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  • In May 1813 he was sent as stadtholder to Norway to promote the loyalty of the Northmen to the dynasty, which had been very rudely shaken by the disastrous results of Frederick VI.'s adhesion to the falling fortunes of Napoleon.
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  • He did all he could personally to strengthen the bonds between the Norwegians and the royal house of Denmark, and though his endeavours were opposed by the so-called Swedish party, which desired a dynastic union with Sweden, he placed himself at the head of the Norwegian party of independence, and was elected regent of Norway by an assembly of notables on the 16th of February 1814.
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  • This election was confirmed by a Storthing held at Eidsvold on the 10th of April, and on the 17th of May Christian was elected king of Norway, despite the protests of the Swedish party.
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  • On being summoned by the commissioners of the allied powers at Copenhagen to bring about a union between Norway and Sweden in accordance with the terms of the treaty of Kiel, and then return to Denmark, he replied that, as a constitutional king, he could do nothing without the consent of the Storthing, to the convocation of which a suspension of hostilities on the part of Sweden was the condition precedent.
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  • To the north, Lutheran influence had spread into Denmark; Sweden and Norway were also brought within its sphere.
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  • Alexander now turned his attention to securing the Western Isles, which still owned a nominal dependence on Norway.
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  • The Netherlands legalized the use of denatured alcohol in 1865; in 1872 France permitted its use under a special tax, and in Germany its employment was authorized in 1879, the other European countries following, Austria in 1888, Italy in 1889, Sweden in 1890, Norway in 1891, Switzerland in 1893, and Belgium in 1896.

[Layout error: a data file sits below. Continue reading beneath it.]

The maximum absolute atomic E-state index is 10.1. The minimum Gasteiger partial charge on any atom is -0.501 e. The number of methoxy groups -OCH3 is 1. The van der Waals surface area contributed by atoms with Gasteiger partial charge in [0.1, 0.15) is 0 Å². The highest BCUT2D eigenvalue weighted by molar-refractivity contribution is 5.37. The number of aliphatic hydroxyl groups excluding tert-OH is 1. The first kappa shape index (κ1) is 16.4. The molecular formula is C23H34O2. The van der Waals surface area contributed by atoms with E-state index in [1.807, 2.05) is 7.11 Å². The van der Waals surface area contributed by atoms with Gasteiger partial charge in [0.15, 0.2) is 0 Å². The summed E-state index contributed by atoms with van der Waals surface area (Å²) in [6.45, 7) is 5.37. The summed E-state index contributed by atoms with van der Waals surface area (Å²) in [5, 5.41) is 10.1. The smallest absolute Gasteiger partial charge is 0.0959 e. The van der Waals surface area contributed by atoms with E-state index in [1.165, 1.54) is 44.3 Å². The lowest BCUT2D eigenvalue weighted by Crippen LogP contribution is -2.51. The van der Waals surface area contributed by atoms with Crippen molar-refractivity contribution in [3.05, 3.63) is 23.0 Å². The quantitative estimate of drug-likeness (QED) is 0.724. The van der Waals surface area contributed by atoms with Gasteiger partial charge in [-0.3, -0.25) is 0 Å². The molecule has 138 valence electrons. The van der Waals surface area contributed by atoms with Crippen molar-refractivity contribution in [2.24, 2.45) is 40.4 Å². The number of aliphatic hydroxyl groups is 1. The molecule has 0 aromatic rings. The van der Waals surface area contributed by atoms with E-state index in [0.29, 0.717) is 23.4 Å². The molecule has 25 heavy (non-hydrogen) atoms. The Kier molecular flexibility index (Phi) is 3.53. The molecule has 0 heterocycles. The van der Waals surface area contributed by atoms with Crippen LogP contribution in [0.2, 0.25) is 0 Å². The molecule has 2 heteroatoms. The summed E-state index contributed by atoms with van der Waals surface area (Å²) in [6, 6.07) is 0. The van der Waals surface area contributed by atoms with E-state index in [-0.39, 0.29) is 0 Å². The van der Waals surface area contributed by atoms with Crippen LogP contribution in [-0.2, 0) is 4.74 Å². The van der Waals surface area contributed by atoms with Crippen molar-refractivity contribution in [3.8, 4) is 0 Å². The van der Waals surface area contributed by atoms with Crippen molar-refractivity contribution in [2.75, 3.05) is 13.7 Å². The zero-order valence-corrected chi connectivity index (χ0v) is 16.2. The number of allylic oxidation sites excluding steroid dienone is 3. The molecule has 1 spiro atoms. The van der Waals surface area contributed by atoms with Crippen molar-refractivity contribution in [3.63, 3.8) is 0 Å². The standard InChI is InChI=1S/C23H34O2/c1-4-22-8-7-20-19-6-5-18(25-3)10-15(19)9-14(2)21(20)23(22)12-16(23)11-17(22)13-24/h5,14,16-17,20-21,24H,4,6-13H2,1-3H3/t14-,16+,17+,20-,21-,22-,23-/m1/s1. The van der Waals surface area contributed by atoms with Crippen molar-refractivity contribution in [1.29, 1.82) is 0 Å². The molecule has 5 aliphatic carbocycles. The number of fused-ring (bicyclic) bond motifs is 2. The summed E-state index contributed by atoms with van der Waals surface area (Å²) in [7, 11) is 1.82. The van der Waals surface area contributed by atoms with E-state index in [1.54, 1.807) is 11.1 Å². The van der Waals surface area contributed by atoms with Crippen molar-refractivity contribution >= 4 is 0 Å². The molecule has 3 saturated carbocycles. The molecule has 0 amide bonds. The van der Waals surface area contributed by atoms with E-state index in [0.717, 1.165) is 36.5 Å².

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  • Norway also produces sulphite lyes and alcohol from them on a smaller scale.
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  • Under the constitution of united Sweden and Norway, in the event of the necessity of electing a Regent and the disagreement of the parliaments of the two countries, Karlstad was indicated as the meeting-place of a delegacy for the purpose.
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  • Here, on the 31st of August 1905 the conference met to decide upon the severance of the union between Sweden and Norway, the delegates concluding their work on the 23rd of September.
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  • He was afterwards rector of Abbreochy, Loch Ness, and later held a chantry in the cathedral of Norway.
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  • The example of Sweden was followed in the next year by Finland, and twenty years later, by Norway, where the parish register was an existing institution, as in the neighbouring state.
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  • The same authority, although mentioning a reported census of Norway in 1769, indicates his conviction that the first real census of that country was in 1815.
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  • There are also congregational churches in Austria, Bulgaria, Holland, Norway, Portugal, Spain, Sweden and in Japan (93).
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  • Another group of phosphatic deposits connected with igneous rocks comprises the apatite veins of south Norway, Ottawa and other districts in Canada.
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  • From 1500 to 3500 tons of apatite are obtained yearly in Norway from these veins.
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  • As a straggler it has occurred within the Arctic Circle (as on the Varanger Fjord in Norway), as well as in Iceland and even Greenland; while it not unfrequently appears in Madeira and the Azores.
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  • In his twenty-sixth year, believing himself to be a divinely-commissioned prophet, he began to preach in his native parish and afterwards throughout Norway, calling people to repentance and attacking rationalism.
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  • About 1127 he went to Norway and declared he was a son of King Magnus III.
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  • Four of Harald's sons, Sigurd, Ingi, Eysteinn and Magnus, were subsequently kings of Norway.
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  • The fatal war of 1870 was resolved upon during his absence in Norway, and was strongly condemned by him.
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  • It is now found in greatest abundance in Norway, Russia and Siberia, where hunting the bear is a favourite sport, and where, when dead, its remains are highly valued.
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  • From this time onward Haakon's reign was marked by more peace and prosperity than Norway had known for many years, Until in 1263 a dispute with the Scottish king concerning the Hebrides, a Norwegian possession, induced Haakon to undertake an expedition to the west of Scotland.
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  • The French government at once set to work to enter into similar arrangements with other countries, and treaties were successively concluded in 1860-66 with Belgium, with the Zollverein (Germany), Italy, Switzerland, Sweden and Norway, Holland, Spain, Austria.
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  • The Lutheran state churches of Denmark, Sweden and Norway have retained the episcopate.